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LIVIN’ LA ‘VIVA’ LOCA: Inside the Fremont Street Experience $32 million upgrade of ‘Viva Vision’ to an even bigger, brighter, bolder blowout

Add a few more Vs to “Viva Vision,” the world’s largest single LED screen under the canopy at the Fremont Street Experience: vital, vivid and vibrant — and unmistakably Vegas.

The result of an ambitious $32 million upgrade which began in May, the screen is seven times brighter and four times the previous resolution. Oblivious to the sun’s bright rays, it will run 24/7, something that wasn’t possible with the deteriorating lights of the old screen, last updated for $17 million in 2004.

“As you walk down the street, you’ll see that our ultimate goal with this was to create a floor-to-ceiling, fully immersive, interactive experience,” says Patrick Hughes, president and CEO of the Fremont Street Experience, noting that the venue was “kind of disheveled” three years ago when he was named to the position. He credited his predecessor (Jeff Victor) for creating the SlotZilla zipline, which allowed Fremont Street Experience to produce the revenue needed for improvements.

One of Hughes’ first acts was to resurface the street, making it safer and more resilient. Two years ago, he began seeking additional funding for the enhanced exhilaration overhead.

Fremont Street Experience contributed $12 million, the City of Las Vegas put in $10.7 million, and the Las Vegas Convention and Visitors Authority (LVCVA, which produces Las Vegas Newswire) added $9.5 million. Private businesses provided more money for fresh content.

Watchfire Signs, a Danville-Ill.-based LED manufacturer, completed the work five weeks ahead of schedule. One of the challenges the company faced was that there were no detailed drawings of the 130,000-square-foot canopy that opened in 1995 to indicate the location of the columns that help hold it in place.

“We had to make sure that we didn’t have key structural parts of the sign intersecting with those,” says Steve Harriott, president and CEO of Watchfire. “So we created two solutions: We created a module that could be physically trimmed so the face of the sign could be cut to work around those structural pieces. We (also) created a digital map of (the) entire structure that allowed us to know where those different components were.”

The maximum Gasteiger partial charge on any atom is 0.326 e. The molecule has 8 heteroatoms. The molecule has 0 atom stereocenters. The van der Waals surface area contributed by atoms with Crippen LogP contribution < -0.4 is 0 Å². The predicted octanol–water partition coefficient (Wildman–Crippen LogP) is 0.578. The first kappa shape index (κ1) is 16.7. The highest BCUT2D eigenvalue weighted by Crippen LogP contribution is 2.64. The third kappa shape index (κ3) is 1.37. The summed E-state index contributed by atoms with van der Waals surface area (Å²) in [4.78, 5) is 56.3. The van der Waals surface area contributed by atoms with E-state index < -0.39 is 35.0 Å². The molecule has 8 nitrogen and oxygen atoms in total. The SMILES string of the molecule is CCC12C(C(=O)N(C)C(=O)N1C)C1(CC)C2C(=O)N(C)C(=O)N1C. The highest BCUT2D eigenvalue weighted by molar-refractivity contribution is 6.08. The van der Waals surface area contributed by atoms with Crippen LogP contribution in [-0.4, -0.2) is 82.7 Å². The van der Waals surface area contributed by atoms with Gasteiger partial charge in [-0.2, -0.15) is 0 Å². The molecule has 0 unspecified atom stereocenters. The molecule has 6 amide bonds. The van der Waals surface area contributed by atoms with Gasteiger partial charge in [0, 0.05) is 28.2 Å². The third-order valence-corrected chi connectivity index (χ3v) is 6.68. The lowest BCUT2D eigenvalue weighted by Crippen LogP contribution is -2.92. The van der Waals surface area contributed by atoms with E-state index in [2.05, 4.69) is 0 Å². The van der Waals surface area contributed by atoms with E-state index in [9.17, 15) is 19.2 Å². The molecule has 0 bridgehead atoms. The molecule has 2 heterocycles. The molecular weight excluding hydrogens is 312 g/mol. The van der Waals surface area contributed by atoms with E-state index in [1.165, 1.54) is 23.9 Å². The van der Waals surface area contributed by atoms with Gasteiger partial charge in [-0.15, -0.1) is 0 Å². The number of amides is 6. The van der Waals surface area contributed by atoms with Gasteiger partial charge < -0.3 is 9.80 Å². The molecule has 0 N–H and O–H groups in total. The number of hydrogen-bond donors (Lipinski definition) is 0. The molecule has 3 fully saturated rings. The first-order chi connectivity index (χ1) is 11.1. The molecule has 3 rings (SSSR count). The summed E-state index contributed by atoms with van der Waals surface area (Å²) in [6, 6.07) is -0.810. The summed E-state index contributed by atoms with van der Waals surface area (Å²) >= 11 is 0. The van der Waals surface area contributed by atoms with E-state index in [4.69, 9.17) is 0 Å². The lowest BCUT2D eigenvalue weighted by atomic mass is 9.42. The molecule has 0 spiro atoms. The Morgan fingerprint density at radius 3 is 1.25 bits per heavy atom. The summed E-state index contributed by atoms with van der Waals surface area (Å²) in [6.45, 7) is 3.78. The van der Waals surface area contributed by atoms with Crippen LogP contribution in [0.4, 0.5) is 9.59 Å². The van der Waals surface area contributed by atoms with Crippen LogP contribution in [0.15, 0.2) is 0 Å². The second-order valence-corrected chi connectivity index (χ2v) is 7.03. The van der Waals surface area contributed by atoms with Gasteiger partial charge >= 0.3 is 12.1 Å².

Watchfire also worked to minimize disruptions to a site that attracts more than 20 million visitors a year. It performed most of the work from about 2 a.m. to 10 a.m.

The result is a breathtaking achievement that must be experienced in person to fully appreciate, a sentiment expressed by both Hughes and Harriott. With 16.4 million pixels and 49.3 million LEDs, “Viva Vision” boasts 5,000 nits (a unit of measurement for the total brightness over one square meter of an LED display). The average TV screen, by comparison, is 500 nits.

Slotzilla riders glide by under the Viva Vision canopy in the Fremont Street Experience on November 21, 2019, in Las Vegas. (Joe Buglewicz/Las Vegas News Bureau)

“You can see the colors really pop because the contrast with the face of the sign —  which was white before and now it’s black — helps to give a deeper, richer color,” Harriott says. “It becomes a more immersive experience to visitors. Combined with great content that the Fremont Street Experience is providing and the great sound, all those things come together to make this really impactful.”

Content developed for the new screen’s technological capabilities — set to debut on New Year’s Eve — is the 8-to-10-minute “MIXology,” a concept “inspired by synesthesia, a perceptual phenomenon where music, art and emotion collide to create an immersive, multisensory experience on a grand scale,” according to a press release announcing the event. 

Hughes is more succinct. “It’s a mashup … ‘Viva Vision’ on steroids,” he says, claiming that visitors will be in awe, shaking their heads and asking themselves a simple question: “What the hell was that?”

Adds Harriott: “You’re getting this really deep experiential mood there as the images are played. You are going to feel much more like you’re in the video with that brightness and the clarity of the image and the sound around you.”

Interactive elements will be unveiled in early 2020. Using an app, visitors will be able to vote in real time on what they’ll see next on “Viva Vision.” They will be able to display messages and social media images, and the result will be an experience that will be different each time.

In acquiring the funding and completing the upgrade, “we re-created the original plan that helped develop Fremont Street Experience 25 years ago, thus elevating the experience of our guests (to) strengthen the emotional connection to the destination and ensure future visitation,” Hughes told the LVCVA board of directors during a public presentation on Dec. 10.

Watchfire, Harriott says, was proud to work on “a landmark for tourists on a global scale. It was already such a draw for customers, and I really expect even more people to be drawn to that site as a result of this upgrade.”

The most high-profile event of the year is “America’s Party Downtown,” the official New Year’s Eve party for the City of Las Vegas. It will be presented for the first time this year by iHeartMedia Las Vegas. In addition to looking up at the new screen, revelers can enjoy nonstop entertainment down below on Fremont Street Experience’s four stages, including a dedicated EDM stage, and watch the iconic ball drop in New York’s Times Square. There will be pyrotechnics, dancers, aerialists and roaming theatrical entertainment.


If you go: Tickets for the Dec. 31 event, which begins at 6 p.m., are on sale at for $35 (plus tax and fee).

To offer feedback on this story or suggestions for future stories on Las Vegas Newswire, contact Managing Editor Steve Bornfeld at

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